Sox rough up Tigers in epic slugfest
Konerko, Dye hit historic homers; Quentin goes yard twice
DETROIT -- One thousand, five hundred and nineteen feet of home runs.
Sixteen hits -- eight of the extra-base variety.
The White Sox (4-3) ultimately were thankful for every last bit of this extreme production during Monday's 10-6 victory over Detroit (4-4) at Comerica Park. They needed this offensive eruption with starting pitcher Gavin Floyd (1-1) taking a walk on the wild side in the opener of this 10-game road trip.
Floyd actually issued seven free passes, throwing just 49 of his 98 pitches for strikes, while allowing six runs on five hits over five innings.
But this is Floyd against Detroit, a situation in which the right-hander has yet to come up on the short end of the score. Floyd improved to 5-0 when facing the Tigers and now has a 3-0 mark at Comerica Park. The right-hander also became the first White Sox pitcher to win a game with at least seven walks since Jon Garland beat Jose Contreras and the Yankees on April 9, 2004, with that same total.
To take this dubious achievement one step further, Floyd became the second pitcher since 1975 to walk seven batters and give up six earned runs and still earn a victory. According to baseball-reference.com, Chris Capuano did the same thing on Sept. 23, 2005, when he walked eight and allowed six earned runs in six innings during a 9-6 win over St. Louis.
Consider Monday's effort a little bit of payback for Floyd, who struck out nine and gave up two runs over seven innings during a loss to the Royals in his first 2009 start Wednesday at U.S. Cellular Field.
"This is what I don't understand about baseball," said White Sox manager Ozzie Guillen with a laugh in regard to Floyd's Jekyll and Hyde pitching performances. "Gavin threw an unbelievable game his first one and got the loss. ... We were just making fun of him right now. I don't know what happened."
"It's unbelievable. I just really tried to keep our team in the ballgame," Floyd said. "I was, I don't know, it was one of those days where I didn't feel great. It was ugly. Our offense, give credit to our defense and offense, because they kept us in the game."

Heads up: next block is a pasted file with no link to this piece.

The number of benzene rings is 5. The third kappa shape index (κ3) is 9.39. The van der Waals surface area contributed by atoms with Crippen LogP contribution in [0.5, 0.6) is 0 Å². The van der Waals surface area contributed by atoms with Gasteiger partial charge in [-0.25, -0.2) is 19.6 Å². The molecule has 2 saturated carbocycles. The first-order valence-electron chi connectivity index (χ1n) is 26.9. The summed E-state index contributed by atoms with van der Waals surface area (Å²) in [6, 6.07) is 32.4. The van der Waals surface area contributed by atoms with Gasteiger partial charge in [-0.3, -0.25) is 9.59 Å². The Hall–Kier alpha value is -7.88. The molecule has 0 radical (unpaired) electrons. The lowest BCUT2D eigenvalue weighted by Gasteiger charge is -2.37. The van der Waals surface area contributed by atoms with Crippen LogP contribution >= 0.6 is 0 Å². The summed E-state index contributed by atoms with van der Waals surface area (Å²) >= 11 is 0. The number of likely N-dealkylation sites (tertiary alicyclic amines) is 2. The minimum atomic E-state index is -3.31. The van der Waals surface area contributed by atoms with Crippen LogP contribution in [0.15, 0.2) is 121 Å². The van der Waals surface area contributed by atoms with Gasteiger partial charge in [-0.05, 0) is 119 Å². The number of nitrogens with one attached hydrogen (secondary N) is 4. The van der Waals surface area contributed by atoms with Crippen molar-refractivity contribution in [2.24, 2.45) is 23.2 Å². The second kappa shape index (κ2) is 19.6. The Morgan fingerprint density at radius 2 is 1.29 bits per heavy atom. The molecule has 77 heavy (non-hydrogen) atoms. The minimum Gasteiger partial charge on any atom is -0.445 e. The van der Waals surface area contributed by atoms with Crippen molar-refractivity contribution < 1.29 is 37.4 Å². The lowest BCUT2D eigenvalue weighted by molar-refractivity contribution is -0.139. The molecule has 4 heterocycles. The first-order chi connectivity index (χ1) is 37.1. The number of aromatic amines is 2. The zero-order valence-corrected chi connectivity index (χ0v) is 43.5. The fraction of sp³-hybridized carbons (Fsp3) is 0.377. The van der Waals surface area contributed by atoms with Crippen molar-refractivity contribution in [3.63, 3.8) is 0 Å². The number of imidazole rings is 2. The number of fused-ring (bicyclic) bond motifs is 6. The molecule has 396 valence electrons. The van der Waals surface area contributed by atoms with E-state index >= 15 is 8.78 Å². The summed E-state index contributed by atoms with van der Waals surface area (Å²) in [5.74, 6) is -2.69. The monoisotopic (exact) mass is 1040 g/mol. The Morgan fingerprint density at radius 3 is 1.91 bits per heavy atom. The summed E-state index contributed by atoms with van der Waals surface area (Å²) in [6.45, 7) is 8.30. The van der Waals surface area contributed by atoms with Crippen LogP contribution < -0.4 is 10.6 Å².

The White Sox made history with their bats in this contest when Jermaine Dye and Paul Konerko launched back-to-back home runs in the second inning off Detroit starter Zach Miner (1-1). The long balls gave each respective player 300 home runs for his career, marking the first time teammates have reached a century mark of 300 home runs or above in the same game, according to the Elias Sports Bureau. Konerko had four hits, four RBIs and finished a triple short of hitting for the cycle.
Carlos Quentin went deep twice among his three hits, giving the left fielder four home runs in four games. Guillen was as impressed with the five runs that didn't come from the home runs as he was with the long balls.
"Two home runs, three home runs, fine," Guillen said. "But after that, we created more runs, had good at-bats. We weren't chasing bad pitches and took advantage of that. We know we're going to hit. It was just a matter of time."
Monday's victory was the third straight for the White Sox, although it proved costly. Center fielder Dewayne Wise left the game after making a diving, tumbling catch to save two runs in the bottom of the fifth inning and was diagnosed with a separated right shoulder. He will be headed to the disabled list and is projected to miss anywhere from six weeks to two months.
Wise's huge catch came with Floyd on the mound, after he had walked Magglio Ordonez and Carlos Guillen with one out. So, Floyd received help from the offense, defense and four innings of scoreless relief combined from D.J. Carrasco, Matt Thornton and Scott Linebrink.
There will be plenty of days where Floyd picks up the rest of his team, based on last year's 17-win effort and his strong showing during Spring Training. On Monday, Floyd was happy to get by with a little help from his friends.
"I felt great coming out of the bullpen and after the first inning, I don't know what happened," Floyd said. "I tried to figure it out and made a couple of adjustments. I had a couple of decent innings and got out of some jams. But it was a battle. It's nice to pitch like that and actually win as a team."
"Maybe because it was so cold, maybe because they can't grip the ball, there are a lot of things that can happen," said Guillen of Floyd, who fanned two. "But he knows he pitched a pretty bad game."
Scott Merkin is a reporter for MLB.com. This story was not subject to the approval of Major League Baseball or its clubs.